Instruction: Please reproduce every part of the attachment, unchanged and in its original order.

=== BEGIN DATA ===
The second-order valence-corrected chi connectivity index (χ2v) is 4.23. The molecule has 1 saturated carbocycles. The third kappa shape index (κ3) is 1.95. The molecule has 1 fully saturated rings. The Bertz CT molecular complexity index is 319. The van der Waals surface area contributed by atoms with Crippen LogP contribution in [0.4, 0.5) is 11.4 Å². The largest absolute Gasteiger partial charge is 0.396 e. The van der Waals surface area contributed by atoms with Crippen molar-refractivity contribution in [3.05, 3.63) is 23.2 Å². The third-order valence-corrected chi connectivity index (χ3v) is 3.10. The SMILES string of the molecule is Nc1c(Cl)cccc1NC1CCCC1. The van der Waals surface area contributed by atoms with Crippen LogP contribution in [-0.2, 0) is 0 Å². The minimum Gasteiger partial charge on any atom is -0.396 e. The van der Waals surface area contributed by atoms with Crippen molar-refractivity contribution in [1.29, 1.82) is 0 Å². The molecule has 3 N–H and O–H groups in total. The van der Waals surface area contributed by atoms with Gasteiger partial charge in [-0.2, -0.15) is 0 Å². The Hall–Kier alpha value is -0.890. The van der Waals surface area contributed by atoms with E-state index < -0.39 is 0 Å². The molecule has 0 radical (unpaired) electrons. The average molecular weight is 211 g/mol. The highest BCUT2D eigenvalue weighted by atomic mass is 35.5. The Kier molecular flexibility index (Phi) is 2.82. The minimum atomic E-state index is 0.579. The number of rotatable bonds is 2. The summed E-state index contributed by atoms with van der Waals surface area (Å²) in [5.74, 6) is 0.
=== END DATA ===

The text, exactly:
The second-order valence-corrected chi connectivity index (χ2v) is 4.23. The molecule has 1 saturated carbocycles. The third kappa shape index (κ3) is 1.95. The molecule has 1 fully saturated rings. The Bertz CT molecular complexity index is 319. The van der Waals surface area contributed by atoms with Crippen LogP contribution in [0.4, 0.5) is 11.4 Å². The largest absolute Gasteiger partial charge is 0.396 e. The van der Waals surface area contributed by atoms with Crippen molar-refractivity contribution in [3.05, 3.63) is 23.2 Å². The third-order valence-corrected chi connectivity index (χ3v) is 3.10. The SMILES string of the molecule is Nc1c(Cl)cccc1NC1CCCC1. The van der Waals surface area contributed by atoms with Crippen LogP contribution in [-0.2, 0) is 0 Å². The minimum Gasteiger partial charge on any atom is -0.396 e. The van der Waals surface area contributed by atoms with Crippen molar-refractivity contribution in [1.29, 1.82) is 0 Å². The molecule has 3 N–H and O–H groups in total. The van der Waals surface area contributed by atoms with Gasteiger partial charge in [-0.2, -0.15) is 0 Å². The Hall–Kier alpha value is -0.890. The van der Waals surface area contributed by atoms with E-state index < -0.39 is 0 Å². The molecule has 0 radical (unpaired) electrons. The average molecular weight is 211 g/mol. The highest BCUT2D eigenvalue weighted by atomic mass is 35.5. The Kier molecular flexibility index (Phi) is 2.82. The minimum atomic E-state index is 0.579. The number of rotatable bonds is 2. The summed E-state index contributed by atoms with van der Waals surface area (Å²) in [5.74, 6) is 0.